• Living after Offa: Place-Names and Social Memory in the Welsh Marches

    Williams, Howard; University of Chester (JAS Arqueologia, 2020-08-01)
    How are linear monuments perceived in the contemporary landscape and how do they operate as memoryscapes for today’s borderland communities? When considering Offa’s Dyke and Wat’s Dyke in today’s world, we must take into account the generations who have long lived in these monuments’ shadows and interacted with them. Even if perhaps only being dimly aware of their presence and stories, these are communities living ‘after Offa’. These monuments have been either neglected or ignored within heritage sites and museums with only a few notable exceptions (Evans and Williams 2019; Williams 2020), and have long been subject to confused and challenging conflations with both the modern Welsh/English border and, since the 1970s, with the Offa’s Dyke Path. Moreover, to date, no study has attempted to compile and evaluate the toponomastic (place-name) evidence pertaining to the monuments’ presences, and remembered former presences, in today’s landscape. Focusing on naming practices as memory work in the contemporary landscape, the article explores the names of houses, streets, parks, schools and businesses. It argues for the place-making role of toponomastic evidence, mediated in particular by the materiality of signs themselves. Material and textual citations to the monuments render them integral to local communities’ social memories and borderland identities, even where the dykes have been erased, damaged or obscured by development. Moreover, they have considerable potential future significance for engaging borderland communities in both dykes as part of the longer-term story of their historic environment.
  • Public Archaeologies from the Edge

    Williams, Howard; Clarke, Pauline; Gleave, Kieran; University of Chester; University of Salford (Archaeopress, 2020-11-26)
    The chapter serves to introduce the first-ever book dedicated to public archaeologies of frontiers and borderlands. We identify the hitherto neglect of this critical field which seeks to explore the heritage, public engagements, popular cultures and politics of frontiers and borderlands past and present. We review the 2019 conference organised by Uiversity of Chester Archaeology students at the Grosvenor Museum, Chester, which inspired this book, and then survey the structure and contents of the collection. We advocate that public archaeologies should seek to incorporate and foreground perspectives ‘from the edge’. By this we mean public archaeology should make frontiers and borderlands – including the people living with them and seeking to traverse them – paramount to future work.
  • A “WomEsanist” Theory: Autoethnography of Triads of Familial Generations of Nigerian Esan Women’s Perceptions of Body Size and Image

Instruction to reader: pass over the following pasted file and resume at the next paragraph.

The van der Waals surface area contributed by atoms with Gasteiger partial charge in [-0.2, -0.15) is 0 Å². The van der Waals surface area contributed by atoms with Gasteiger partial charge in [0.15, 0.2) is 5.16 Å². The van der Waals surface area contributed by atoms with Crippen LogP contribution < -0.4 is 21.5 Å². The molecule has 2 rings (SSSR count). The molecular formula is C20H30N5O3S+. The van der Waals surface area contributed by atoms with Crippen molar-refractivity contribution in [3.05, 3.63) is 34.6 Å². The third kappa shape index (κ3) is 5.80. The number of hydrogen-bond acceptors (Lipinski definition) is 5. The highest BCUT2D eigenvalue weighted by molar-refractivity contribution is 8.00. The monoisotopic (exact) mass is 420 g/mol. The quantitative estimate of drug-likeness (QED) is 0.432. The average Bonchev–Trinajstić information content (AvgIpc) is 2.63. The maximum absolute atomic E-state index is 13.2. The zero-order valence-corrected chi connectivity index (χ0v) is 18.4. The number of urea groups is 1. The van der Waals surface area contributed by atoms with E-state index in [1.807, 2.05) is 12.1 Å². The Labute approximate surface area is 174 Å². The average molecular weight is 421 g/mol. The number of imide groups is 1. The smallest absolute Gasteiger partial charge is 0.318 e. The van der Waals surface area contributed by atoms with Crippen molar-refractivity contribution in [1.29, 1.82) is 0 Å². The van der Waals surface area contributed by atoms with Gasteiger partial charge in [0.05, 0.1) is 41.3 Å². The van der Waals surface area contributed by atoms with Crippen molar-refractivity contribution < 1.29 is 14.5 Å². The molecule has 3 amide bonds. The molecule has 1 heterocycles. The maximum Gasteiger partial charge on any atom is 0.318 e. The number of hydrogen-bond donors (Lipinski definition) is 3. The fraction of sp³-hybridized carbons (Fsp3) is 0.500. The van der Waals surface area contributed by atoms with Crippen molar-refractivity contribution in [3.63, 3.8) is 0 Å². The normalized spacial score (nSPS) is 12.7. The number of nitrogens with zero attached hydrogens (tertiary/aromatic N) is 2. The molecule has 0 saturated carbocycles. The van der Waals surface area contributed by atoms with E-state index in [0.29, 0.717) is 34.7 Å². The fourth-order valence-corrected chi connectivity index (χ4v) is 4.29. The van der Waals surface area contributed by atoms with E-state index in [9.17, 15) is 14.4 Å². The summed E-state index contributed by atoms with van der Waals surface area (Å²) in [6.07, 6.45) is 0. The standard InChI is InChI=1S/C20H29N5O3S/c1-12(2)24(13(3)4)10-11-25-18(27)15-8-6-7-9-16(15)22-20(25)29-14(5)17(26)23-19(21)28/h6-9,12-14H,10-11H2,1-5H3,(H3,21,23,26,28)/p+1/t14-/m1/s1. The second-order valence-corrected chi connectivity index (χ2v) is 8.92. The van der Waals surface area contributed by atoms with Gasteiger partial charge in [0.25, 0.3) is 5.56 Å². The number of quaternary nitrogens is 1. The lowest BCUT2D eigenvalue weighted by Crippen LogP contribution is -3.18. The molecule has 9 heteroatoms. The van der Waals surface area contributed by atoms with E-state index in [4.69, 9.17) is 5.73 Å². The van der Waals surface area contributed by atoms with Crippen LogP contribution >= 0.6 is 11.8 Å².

Rees, Emma; Ugege, Elsie O. (University of Chester, 2021-06)
    I consider the under-theorised genre of less powerful cultures, like my Esan culture, as a site for the subversion of dominant discourses. Espousing a novel feminist theoretical framework – “WomEsanism”, in combination with autoethnographic research methodology, I aim to advance the understanding of Nigerian Esan women’s constructions of ideal body size and image while reflecting on my own status as an Esan woman. My research trajectory was constantly characterised by self-interrogation and self-analysis, while relating my personal experience to wider cultural, political, and social meanings and understandings articulated by other Esan women participants of my study. I recruited 16 sets of triads of familial generations of Esan women from all five local government areas of Esanland. A triadic family set comprised of daughter, mother, and grandmother. The total number of individual participants were 48. I used the snowballing sampling technique to locate families that met my inclusion criteria. I collected data from myself through introspection and from my participants via one-to-one in-depth interview using semi-structured questions, and real-life observations. Then, I conducted a thematic analysis on all data types I collected. “Being beyond body in bodies” emerged as my overarching interpretation of my findings. Two complementary but inter-related themes supported the articulation of this interpretation and are: “being beyond body” and “being in bodies”. “Being beyond body” was expressed through three analytical sub-themes namely, “abilities”; “circumstance”; and “essence”. Esan women’s abilities in terms of body responsiveness, connectedness to body, and comfort in body, influence their innate image that transcends corporeal representations. In addition, they expressed their innate beliefs of how life circumstances, like nature events and socio-economic events, rationalise their views of being beyond body. Still, they derived an innate essence from both spirituality, mostly demonstrated through religion; and being human. “Being in bodies” echoed the body as a social phenomenon described as “slim”, “average” and “fat” by my participants. These are socially-fluid categorisations of body size. Furthermore, four analytical sub-themes created contexts for understanding these body sizes and are: “nourishment and youthfulness”; “health and wellbeing”; “attractiveness”; and “respect and personality”. Together, these cultural perceptions of body size and image by my participants are embedded in the intersections of the multiple social spaces which they occupy. I conclude that my study is beneficial to the academic discipline of Public Health for understanding the connections between socio-political locations, resultant cultures, and body image. This research was also an opportunity for me to gain skills relevant for my learning how to learn about the diverse world via discourses of gender constructs; culture and bodies; politics of knowledge; sociology of health; and the autoethnographic research methodology as a critical social research approach.